Due to a decision to start the 100km ride at the same time as the 60km ride the start was very crowded and everyone was tightly packed until the climb began to split the riders up, allowing the stronger cyclists to push on and gain some ground. Once at the top of the hill we were able to open it up and my mother and I pressed on we were in no mans land for most of the race with the very strong cyclist ahead of us and the weaker ones much further behind us. We got to the finish in around 1hr and 48 mins which was pretty respectable for a 60km race. The event manager later informed us that out of roughly 900 people doing the 60km we managed to place in the top 30. Chuffed to say the least!

Overall the event was well organised and there was a great buzz in the village before and after the race. The scenery along the coast route and in the picturesque village of ballyvaughan was a welcome distraction fro the pain in my quads at the conclusion of the event. My first, but definitely not my last sportive. watch this space!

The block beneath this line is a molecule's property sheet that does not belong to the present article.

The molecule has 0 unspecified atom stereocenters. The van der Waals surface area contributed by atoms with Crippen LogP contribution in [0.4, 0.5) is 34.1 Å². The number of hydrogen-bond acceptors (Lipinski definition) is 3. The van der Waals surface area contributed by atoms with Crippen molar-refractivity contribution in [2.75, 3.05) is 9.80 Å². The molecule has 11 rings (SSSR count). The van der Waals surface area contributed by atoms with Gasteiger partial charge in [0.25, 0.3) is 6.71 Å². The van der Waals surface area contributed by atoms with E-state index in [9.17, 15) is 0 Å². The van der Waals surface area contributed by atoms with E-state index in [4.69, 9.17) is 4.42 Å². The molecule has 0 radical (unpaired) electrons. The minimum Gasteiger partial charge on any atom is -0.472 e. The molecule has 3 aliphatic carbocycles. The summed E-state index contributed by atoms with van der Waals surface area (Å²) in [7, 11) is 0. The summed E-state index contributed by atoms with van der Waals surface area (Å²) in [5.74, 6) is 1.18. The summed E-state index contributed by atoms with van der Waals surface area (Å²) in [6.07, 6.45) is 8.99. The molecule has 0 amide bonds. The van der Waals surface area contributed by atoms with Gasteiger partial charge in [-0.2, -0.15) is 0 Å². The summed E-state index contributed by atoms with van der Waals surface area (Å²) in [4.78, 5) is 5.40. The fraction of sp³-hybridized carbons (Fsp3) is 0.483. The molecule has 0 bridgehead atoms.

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The joy of cycling!

Well hello there!

I’ve always had the intention to start a blog but didn’t really want to until i actually had something to write about, as I have a tendency to waffle when I lack direction. The general focus of this blog is going to be cycling, a sport which I have recently taken to in an effort to better myself physically, and also because I quite enjoy it. I come from a background of team sports and running, the former was the focus of my attention for the best part of ten years, the latter  mainly due to my fathers obsession with running. Last year however due to an achillies tendon injury my father was forced to go elsewhere for his cardio needs and decided to take up cycling to aid in his rehab, and I agreed to join him. I jumped at the chance to avoid running to stay fit, as the high impact nature doesn’t suit me as much as cycling does. So here we stand a year later and I decided to start this blog to keep myself motivated and to track my progress. So expect posts to contain details of sportives undertaken, training rides and the occasional race, hopefully. Oh and plenty of pining after bikes that I can’t afford ( In case I forgot to mention i’m a student).

Watch this space!